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Winter Words

I so enjoyed writing a poetry post for fall that I decided to put one together for winter as well. Observing the loveliness of each season really brings out the inner poet. :) So today, I'm going to share my favorite winter poem by Robert Frost, along with some photos of my walks in the woods.

Stopping by Woods on a Snowy Evening

by Robert Frost

Whose woods these are I think I know.    His house is in the village though;    He will not see me stopping here    To watch his woods fill up with snow.   

My little horse must think it queer   

To stop without a farmhouse near    Between the woods and frozen lake   

The darkest evening of the year.   

He gives his harness bells a shake    To ask if there is some mistake.    The only other sound’s the sweep    Of easy wind and downy flake.   

The woods are lovely, dark and deep,    But I have promises to keep,    And miles to go before I sleep,    And miles to go before I sleep.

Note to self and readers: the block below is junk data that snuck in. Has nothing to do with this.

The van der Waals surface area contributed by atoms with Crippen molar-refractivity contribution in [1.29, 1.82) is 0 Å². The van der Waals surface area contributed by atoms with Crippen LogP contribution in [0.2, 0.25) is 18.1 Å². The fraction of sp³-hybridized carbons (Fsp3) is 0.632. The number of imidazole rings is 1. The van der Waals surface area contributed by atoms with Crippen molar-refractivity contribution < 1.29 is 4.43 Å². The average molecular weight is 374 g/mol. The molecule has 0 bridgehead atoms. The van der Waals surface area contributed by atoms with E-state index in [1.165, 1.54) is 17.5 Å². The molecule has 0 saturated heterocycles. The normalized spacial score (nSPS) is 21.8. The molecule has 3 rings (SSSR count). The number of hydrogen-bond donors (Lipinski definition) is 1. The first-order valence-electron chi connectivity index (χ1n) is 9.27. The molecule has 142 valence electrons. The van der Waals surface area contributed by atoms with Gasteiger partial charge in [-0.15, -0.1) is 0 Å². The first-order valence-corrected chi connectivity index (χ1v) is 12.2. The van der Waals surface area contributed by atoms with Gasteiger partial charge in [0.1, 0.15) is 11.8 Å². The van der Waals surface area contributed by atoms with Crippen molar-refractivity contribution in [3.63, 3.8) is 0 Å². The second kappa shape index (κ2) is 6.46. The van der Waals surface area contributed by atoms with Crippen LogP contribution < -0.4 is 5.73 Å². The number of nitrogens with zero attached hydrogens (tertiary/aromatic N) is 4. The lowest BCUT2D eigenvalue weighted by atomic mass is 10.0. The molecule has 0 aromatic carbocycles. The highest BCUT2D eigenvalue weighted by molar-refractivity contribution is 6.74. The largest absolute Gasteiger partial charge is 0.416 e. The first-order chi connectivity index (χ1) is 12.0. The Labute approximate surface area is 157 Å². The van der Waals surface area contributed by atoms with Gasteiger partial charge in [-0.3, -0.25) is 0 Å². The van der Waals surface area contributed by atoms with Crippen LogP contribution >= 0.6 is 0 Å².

My Notes

I had studied this classic in high school literature and remember being so disappointed with the common death interpretations of the poem. Of course I can understand where these are coming from because of the darkness and isolation imagery. However, I also think this poem shows hope. When the horse gives the harness bells a shake, the narrator is likewise shaken from his melancholy dreaming. The narrator is reminded of his promises to keep back in the civilized world and thus continues on his way. This poem demonstrates that there is always something, however small, to bring us back from dark moments. And it contains some of the most beautiful lines I've ever heard, like "The only other sound's the sweep / Of easy wind and downy flake." Sigh. I fear that any further interpretation on my part would only take away from the sheer beauty of this reading, and so I shall conclude. :)

If you have a spare moment, be sure to check out these other works by Frost. (links provided)

'Til next time,



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